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  • Self-guided Walks

    Staying fit and healthy is just a walk in the Park! Download our free Centennial Park walking apps - available for Apple and Android smartphones. More info and download links here.

  • Swamp Closures

    Lachlan Swamp will close on days above 36C to minimise disturbance to the Flying Foxes. There will be no access to visitors.

  • Centennial Park History Book

    Our great new book on the history of Centennial Park is now on sale, and can be ordered online. Great gift idea. More info.

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Moreton Bay Fig

Moreton Bay figs

Botanical name:
ficus macrophylla

Moreton Bay Figs grow up to 50 metres tall in some climates. They are usually branched heavily in the crowns and consist of spreading masses of foliage.

They occur naturally on the eastern coast of Australia from Narooma to Brisbane and can also be found in Papua New Guinea. They do not occur naturally in sandstone so before Europeans arrived, there were none in the Centennial Parklands area.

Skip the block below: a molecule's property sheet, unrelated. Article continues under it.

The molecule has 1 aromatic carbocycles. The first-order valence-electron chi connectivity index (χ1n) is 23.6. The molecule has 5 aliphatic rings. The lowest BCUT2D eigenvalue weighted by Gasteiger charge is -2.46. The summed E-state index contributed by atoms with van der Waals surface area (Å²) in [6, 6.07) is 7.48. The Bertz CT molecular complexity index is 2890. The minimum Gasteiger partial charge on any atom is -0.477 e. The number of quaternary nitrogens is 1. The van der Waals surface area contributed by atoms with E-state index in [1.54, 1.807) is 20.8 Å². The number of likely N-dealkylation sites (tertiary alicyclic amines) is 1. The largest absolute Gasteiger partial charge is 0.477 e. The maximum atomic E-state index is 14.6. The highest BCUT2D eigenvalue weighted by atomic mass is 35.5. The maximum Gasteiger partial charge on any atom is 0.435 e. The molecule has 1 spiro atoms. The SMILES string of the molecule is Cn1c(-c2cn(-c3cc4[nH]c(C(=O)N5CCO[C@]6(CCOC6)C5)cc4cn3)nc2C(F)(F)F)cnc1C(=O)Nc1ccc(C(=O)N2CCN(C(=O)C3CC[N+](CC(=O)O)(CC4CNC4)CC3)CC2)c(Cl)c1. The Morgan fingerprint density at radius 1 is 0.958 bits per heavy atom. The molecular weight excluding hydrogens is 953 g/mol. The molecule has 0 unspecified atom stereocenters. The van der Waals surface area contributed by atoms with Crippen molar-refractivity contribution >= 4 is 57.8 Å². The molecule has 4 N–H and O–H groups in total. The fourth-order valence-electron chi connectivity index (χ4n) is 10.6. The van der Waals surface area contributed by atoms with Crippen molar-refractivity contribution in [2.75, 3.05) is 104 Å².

Moreton Bay figs are identifiable by their large buttresses and purple fruits. They can grow in a variety of sites and occur in sub-tropical, warm-temperate and dry rainforests. They are commonly planted as avenue and shade trees in parks and around farms.

In rainforests Moreton Bay figs often begin life from seeds placed by birds in the bark or branch forks of other trees, their aerial roots gradually surround and strangle their host.

Where can they be seen in the Parklands: 
Moore Park is well-known for the historic avenue of figs planted in the 1860s by Charles Moore, Director of the Royal Botanic Gardens. Fine examples of Port Jackson and Moreton Bay figs run the length of the Park on Anzac Parade.

There are three giant Moreton Bay figs in Queens Park estimated to be older that the Park. These three examples are the biggest in the Parklands.

Another striking example of a Moreton Bay fig can be found in Musgrave Avenue. Known as the “mighty buttress tree”, this tree has thick buttress roots as tall as the average man.

The “Dragon Tree” is an enormous Moreton Bay fig on Lang Road slopes, west of Jervois Road . Its branches and substantial root structure twist and turn creating mystical, magical, animal shapes.